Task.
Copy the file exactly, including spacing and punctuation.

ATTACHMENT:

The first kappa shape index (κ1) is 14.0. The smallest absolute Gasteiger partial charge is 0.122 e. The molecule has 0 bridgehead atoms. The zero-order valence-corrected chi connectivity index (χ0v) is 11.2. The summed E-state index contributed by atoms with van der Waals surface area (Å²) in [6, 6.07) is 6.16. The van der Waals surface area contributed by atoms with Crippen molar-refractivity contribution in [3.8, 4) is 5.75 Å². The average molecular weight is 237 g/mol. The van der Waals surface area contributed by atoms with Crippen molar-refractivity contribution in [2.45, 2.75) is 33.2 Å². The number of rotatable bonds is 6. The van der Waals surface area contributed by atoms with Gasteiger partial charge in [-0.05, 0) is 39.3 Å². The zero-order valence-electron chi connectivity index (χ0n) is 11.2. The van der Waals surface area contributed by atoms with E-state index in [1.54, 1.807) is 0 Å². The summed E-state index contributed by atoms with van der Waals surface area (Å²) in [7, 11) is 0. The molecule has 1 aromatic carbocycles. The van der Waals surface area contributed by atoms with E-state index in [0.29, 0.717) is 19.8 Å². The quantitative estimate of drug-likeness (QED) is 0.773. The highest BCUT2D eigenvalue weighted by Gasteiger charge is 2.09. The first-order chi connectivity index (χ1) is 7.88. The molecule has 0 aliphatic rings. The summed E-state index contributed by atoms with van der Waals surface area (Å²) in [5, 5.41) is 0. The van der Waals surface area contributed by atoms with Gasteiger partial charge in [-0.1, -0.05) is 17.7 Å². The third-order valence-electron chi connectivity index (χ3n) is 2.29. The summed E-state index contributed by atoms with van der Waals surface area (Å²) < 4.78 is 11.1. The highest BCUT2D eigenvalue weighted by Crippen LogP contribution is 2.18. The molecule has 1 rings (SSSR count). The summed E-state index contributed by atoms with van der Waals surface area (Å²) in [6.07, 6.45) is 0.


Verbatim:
The first kappa shape index (κ1) is 14.0. The smallest absolute Gasteiger partial charge is 0.122 e. The molecule has 0 bridgehead atoms. The zero-order valence-corrected chi connectivity index (χ0v) is 11.2. The summed E-state index contributed by atoms with van der Waals surface area (Å²) in [6, 6.07) is 6.16. The van der Waals surface area contributed by atoms with Crippen molar-refractivity contribution in [3.8, 4) is 5.75 Å². The average molecular weight is 237 g/mol. The van der Waals surface area contributed by atoms with Crippen molar-refractivity contribution in [2.45, 2.75) is 33.2 Å². The number of rotatable bonds is 6. The van der Waals surface area contributed by atoms with Gasteiger partial charge in [-0.05, 0) is 39.3 Å². The zero-order valence-electron chi connectivity index (χ0n) is 11.2. The van der Waals surface area contributed by atoms with E-state index in [1.54, 1.807) is 0 Å². The summed E-state index contributed by atoms with van der Waals surface area (Å²) in [7, 11) is 0. The molecule has 1 aromatic carbocycles. The van der Waals surface area contributed by atoms with E-state index in [0.29, 0.717) is 19.8 Å². The quantitative estimate of drug-likeness (QED) is 0.773. The highest BCUT2D eigenvalue weighted by Gasteiger charge is 2.09. The first-order chi connectivity index (χ1) is 7.88. The molecule has 0 aliphatic rings. The summed E-state index contributed by atoms with van der Waals surface area (Å²) in [5, 5.41) is 0. The van der Waals surface area contributed by atoms with Gasteiger partial charge in [-0.1, -0.05) is 17.7 Å². The third-order valence-electron chi connectivity index (χ3n) is 2.29. The summed E-state index contributed by atoms with van der Waals surface area (Å²) < 4.78 is 11.1. The highest BCUT2D eigenvalue weighted by Crippen LogP contribution is 2.18. The molecule has 1 rings (SSSR count). The summed E-state index contributed by atoms with van der Waals surface area (Å²) in [6.07, 6.45) is 0.